What every best SUV Tires - Light Truck Tires has:
- A long tread warranty.
- Good pavement performance.
- Good grip.
Best all-season truck/SUV tire
Michelin Defender LTX M/S
If, like most SUV and light truck owners, you spend the majority of your driving time on paved streets and highways, an all-season tire is likely your best choice. These tires "have soft sidewalls (for a good ride) and a mild tread pattern (for quietness)," says Ken Brubaker at Four Wheeler Network. If you do take your vehicle off road on a regular basis, look toward an all-terrain tire or mud tire instead (covered elsewhere in this report), as all-season tires don't offer the traction and durability to cope very well with more rugged driving conditions of off-road trails.
For this edition of the report, we found two Michelin tires that rise to the top of the heap in expert reviews and user feedback. Which one is best for you will depend on which tire characteristics you value most, but on balance, we think that most drivers will be very happy with our top selection, the Michelin Defender LTX M/S (Est. $135 and up). For what it's worth, we have had a set of these on our crossover since the fall of 2016, and have been thrilled thus far with their performance on city streets and highways, and under a variety of driving conditions, including dry and wet pavement, and light snow cover.
The Michelin Defender LTX M/S is the successor to the Michelin LTX M/S2 (Est. $185 and up), which can still be found in limited sizes. It's not been as extensively tested as the M/S2, but all feedback we spotted indicates that is a worthy and worthwhile step ahead. "Compared to the popular Michelin LTX M/S2 it replaces, the new Defender LTX M/S tires share the same highly functional tread pattern, and offer improvements in wear life/longevity to better meet the high-torque demands of modern trucks," the experts at Tire Rack say. Owners posting there agree. It's the second highest rated tire in the highway all-season category, bested only slightly by a tire that has amassed good feedback but based on roughly only 10 percent as many driving miles (less than 300,000 versus 3 million).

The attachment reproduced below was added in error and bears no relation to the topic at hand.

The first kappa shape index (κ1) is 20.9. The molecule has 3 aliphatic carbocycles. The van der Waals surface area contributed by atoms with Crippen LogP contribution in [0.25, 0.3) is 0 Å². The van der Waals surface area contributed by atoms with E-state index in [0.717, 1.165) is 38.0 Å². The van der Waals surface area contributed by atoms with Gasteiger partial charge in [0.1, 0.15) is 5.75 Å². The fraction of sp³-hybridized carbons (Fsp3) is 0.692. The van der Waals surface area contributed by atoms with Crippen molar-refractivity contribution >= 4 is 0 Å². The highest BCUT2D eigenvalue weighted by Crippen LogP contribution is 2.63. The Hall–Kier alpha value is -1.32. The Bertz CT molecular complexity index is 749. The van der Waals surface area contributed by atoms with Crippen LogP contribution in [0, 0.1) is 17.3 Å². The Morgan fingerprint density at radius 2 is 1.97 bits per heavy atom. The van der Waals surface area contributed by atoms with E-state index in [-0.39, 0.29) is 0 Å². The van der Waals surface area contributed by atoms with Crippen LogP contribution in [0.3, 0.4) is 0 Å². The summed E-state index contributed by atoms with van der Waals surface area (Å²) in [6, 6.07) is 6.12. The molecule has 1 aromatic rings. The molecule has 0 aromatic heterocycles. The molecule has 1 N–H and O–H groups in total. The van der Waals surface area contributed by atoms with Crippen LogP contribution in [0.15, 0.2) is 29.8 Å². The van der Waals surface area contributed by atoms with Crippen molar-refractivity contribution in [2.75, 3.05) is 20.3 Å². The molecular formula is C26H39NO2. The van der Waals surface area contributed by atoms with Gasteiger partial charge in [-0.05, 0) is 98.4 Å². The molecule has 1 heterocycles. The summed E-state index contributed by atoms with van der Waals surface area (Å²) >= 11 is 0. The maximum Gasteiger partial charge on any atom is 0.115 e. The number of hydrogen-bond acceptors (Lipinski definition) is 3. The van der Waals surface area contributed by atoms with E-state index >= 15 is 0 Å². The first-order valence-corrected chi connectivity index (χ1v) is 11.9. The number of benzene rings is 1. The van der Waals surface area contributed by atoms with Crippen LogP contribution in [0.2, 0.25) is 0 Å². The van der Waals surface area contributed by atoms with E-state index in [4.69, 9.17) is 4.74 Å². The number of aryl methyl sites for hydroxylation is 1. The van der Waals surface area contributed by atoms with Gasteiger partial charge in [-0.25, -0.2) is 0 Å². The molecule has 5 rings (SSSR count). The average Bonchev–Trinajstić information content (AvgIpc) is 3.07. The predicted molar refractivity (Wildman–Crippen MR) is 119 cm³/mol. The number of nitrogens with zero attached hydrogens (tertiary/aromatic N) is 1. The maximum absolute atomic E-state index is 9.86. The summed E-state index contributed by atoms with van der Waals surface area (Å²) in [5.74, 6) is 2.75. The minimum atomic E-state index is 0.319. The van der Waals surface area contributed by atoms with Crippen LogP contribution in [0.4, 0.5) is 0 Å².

The Michelin LTX M/S2 was a top performer in tests that we have seen over the years, and the Defender LTX M/S is following in its path. It's been reviewed by Consumer Reports and earns Recommended status. Ride, hydroplaning resistance and winter traction all receive compliments. The weak spot is wet braking, but the editors there note that that's an issue that's typical with many all-season tires. "A high scoring tire with long wear and good performance for most weather conditions," the editors conclude.
AutoGuide.com doesn't review a ton of truck tires, but it took the LTX M/S for a drive and comes away pleased. The tires are tested under a variety of conditions, on road and off, and on a variety of vehicles including a Ford F-350 Super Duty pickup and a Jeep Wrangler Unlimited. Road manners on asphalt were refined and "about as quiet as you could ever hope," says Craig Cole. Cornering is confidence inspiring as well, though Cole concedes that he didn't really push the tires too hard. "A top-heavy truck with live axles front and rear is hardly an ideal vehicle for slicing and dicing circuitous roads," he notes. Off road testing consisted of climbing to the top of a mountain via a ski slope access path. "We wouldn't have made it without these Michelins, though, to be fair, the Jeep's generous ground clearance, skid plates and low-range four-wheel drive deserve credit as well," Cole says. The Defender LTX M/S is available in versions that are load-rated for light trucks, so regardless of your vehicle, there's likely to be a tire in the series that fits your needs.
If you are willing to give up a little tread life and don't drive where snow is much of an issue at all, a sportier touring tire might leave you even a bit happier. In this category, the Michelin Premier LTX (Est. $145 and up) gets some terrific feedback. Customers at Tire Rack make it the top-rated crossover/SUV touring all-season tire. Experts there test it too, putting it and two competitors on a 2016 Porsche V6 Cayenne, and driving them under a variety of road conditions. The Michelins win out. "This tire raises the expectation of what a Crossover/SUV Touring All-Season tire can do in wet and winter's worst weather," the editors say.